4.16.2012

Making Jack White Shudder with Pity - Part 2

Ugh.  So I had high hopes of naming this post "Making Jack White Proud - Part 2" because the biggest reason Michael takes any interest in this upholstery project is because Jack White was once an upholsterer. Although, I've got to admit that I'm sorta doing better than I had hoped.  I know, it's ironic.  I expected to either bomb it altogether or completely rock it out. I'm just sort of somewhere in between -- enough to keep me going but not enough for me to go memorializing myself.  Is that enough to create completely tepid expectations?  Ok, let's get to it then.

You can read part 1 of this harrowing tale here, but if you're lazy, here's a quick reminder of my various before stages...

Mid-Century Modern Chair Re-DoMid-Century Modern Chair Re-DoMid-Century Modern Chair Re-Do

My supplies arrived this week, and I learned that one should never order upholstery supplies when one has been drinking because, yeah, I ended up with WAY too many upholstery supplies.

MCM Chair Redo - Part 2 - Pic 1

I ordered a roll of batting as big as my coffee table.  Oopsie.
MCM Chair Redo - Part 2 - Pic 2

With my supplies all stocked up, I jumped right in using the pattern pieces I'd sketched out on muslin last time.  I took zero pictures of my process because they would all be of me like draping and redraping the fabric and figuring out what the heck I was going to do to get the back all smooth and taught without any obvious wrinkles.  Anyway, I totally kicked that problem's butt.  How?  I have no idea.  Push, pull, and staple the hell out it, I guess, because check out the tight back on this one...including the beginnings of some fine button detailing.   

MCM Chair Redo - Part 2 - Pic 4

Let's not get too excited, folks.  Obviously, spoiler alert on the fabric choice.  I went with the apple green velvet, which, by the way, no one called because everyone assumes I'm a pattern fiend (which I am).  Anyway, totally regretting my decision.  I'd read it before and I should have believed it, but velvet is super difficult to work with.  It's thick.  There's no give to it, and if you have to take a seam ripper to it, you're toast.  So, yeah, an ameteur like me ends up with schloppiness like these beauties:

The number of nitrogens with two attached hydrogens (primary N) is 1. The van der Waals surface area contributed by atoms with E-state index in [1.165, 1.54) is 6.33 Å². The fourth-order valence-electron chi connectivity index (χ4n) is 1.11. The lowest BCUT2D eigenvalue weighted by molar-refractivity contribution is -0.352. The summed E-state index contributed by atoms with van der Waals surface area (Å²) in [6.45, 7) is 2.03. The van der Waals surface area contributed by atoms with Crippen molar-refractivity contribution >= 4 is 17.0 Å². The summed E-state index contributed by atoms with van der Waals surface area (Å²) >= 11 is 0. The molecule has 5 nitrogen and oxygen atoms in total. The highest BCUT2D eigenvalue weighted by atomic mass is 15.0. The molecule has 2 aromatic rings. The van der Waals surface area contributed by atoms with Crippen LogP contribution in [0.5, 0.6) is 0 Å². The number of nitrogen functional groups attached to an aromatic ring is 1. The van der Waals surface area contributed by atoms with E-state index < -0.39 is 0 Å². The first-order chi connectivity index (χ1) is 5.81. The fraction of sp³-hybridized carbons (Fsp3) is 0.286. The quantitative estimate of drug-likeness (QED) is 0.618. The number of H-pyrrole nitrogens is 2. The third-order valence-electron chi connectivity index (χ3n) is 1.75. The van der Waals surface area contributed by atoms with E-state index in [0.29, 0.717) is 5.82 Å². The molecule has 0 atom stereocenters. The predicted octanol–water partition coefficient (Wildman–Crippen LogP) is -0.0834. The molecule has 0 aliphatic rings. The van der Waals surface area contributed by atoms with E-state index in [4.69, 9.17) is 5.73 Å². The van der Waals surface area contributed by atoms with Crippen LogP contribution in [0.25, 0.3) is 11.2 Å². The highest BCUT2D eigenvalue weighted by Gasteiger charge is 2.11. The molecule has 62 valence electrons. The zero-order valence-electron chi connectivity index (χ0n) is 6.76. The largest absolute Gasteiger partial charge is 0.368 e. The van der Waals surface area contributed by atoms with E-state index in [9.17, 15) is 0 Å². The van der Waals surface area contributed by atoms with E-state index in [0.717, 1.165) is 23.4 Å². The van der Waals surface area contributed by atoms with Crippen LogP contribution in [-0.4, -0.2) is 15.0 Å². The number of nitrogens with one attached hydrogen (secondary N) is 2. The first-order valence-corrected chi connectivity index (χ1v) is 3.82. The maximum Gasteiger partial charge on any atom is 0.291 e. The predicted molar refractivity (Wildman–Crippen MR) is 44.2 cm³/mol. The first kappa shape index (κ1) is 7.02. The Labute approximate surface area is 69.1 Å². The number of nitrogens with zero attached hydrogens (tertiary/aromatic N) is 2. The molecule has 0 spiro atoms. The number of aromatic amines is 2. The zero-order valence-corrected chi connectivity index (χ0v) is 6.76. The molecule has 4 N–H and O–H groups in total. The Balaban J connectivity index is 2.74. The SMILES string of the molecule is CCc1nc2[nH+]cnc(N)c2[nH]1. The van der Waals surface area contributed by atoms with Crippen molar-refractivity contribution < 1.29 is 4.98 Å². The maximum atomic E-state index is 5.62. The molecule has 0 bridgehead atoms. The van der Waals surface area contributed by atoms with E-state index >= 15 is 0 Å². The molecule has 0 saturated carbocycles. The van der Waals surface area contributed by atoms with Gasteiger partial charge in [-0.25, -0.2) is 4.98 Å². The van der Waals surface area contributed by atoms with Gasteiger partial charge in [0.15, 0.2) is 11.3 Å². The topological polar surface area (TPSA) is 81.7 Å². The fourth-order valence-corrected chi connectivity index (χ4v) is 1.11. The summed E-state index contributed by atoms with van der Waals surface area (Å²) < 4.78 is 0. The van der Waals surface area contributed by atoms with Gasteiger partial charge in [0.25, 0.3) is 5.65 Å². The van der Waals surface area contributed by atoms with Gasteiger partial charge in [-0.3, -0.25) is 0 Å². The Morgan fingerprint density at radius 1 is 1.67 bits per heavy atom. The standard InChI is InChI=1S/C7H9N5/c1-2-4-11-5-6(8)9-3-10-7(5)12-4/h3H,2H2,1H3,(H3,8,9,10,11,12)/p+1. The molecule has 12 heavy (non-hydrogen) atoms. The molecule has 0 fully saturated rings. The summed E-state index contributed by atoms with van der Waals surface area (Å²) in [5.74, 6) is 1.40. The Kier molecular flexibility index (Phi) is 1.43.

MCM Chair Redo - Part 2 - Pic 6MCM Chair Redo - Part 2 - Pic 5

Yeah, man.  It's not pretty, but it's real life.  If you recall from the before photos, these chairs had a wood detailing on the arms.  Those pieces were predicated on a pretty complicated covering configuration, but I'm going to see what I can do to use those bad boys to my advantage to distract the untrained eye from my sad, sad lack of skills. At this point, it's not the prettiest thing I've ever seen, but it's also not a total disaster. 
MCM Chair Redo - Part 2 - Pic 3

Plus, I have these sweet battle scars that come with using a manual staple gun.  Jealous?
MCM Chair Redo - Part 2 - Pic 7

So, the front's basically done -- except for figuring out some kind of rescue for those arm fronts. Next up is the back and the cushion.  Now, please, shower me with words of encouragement and false praise.  Go. 
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6 comments:

  1. woah! and i'm not just saying this, but i think it looks really good!! once you get the seat cushion in and the other buttons on, it'll be great. (bonus points for the wood arm detailing)

    then you can make a patterned throw pillow to either 1. liven it up or 2. cover any mistakes. not that there will be mistakes.

    also, i have a manual staple gun too. i feel your pain.

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    Replies
    1. Thank you! Yes, throw pillows and the like will be my friend to cover mistakes. Or I could just give it to Goodwill when I'm done and call it a $200 learning experience!

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  2. I am super impressed. Well done.

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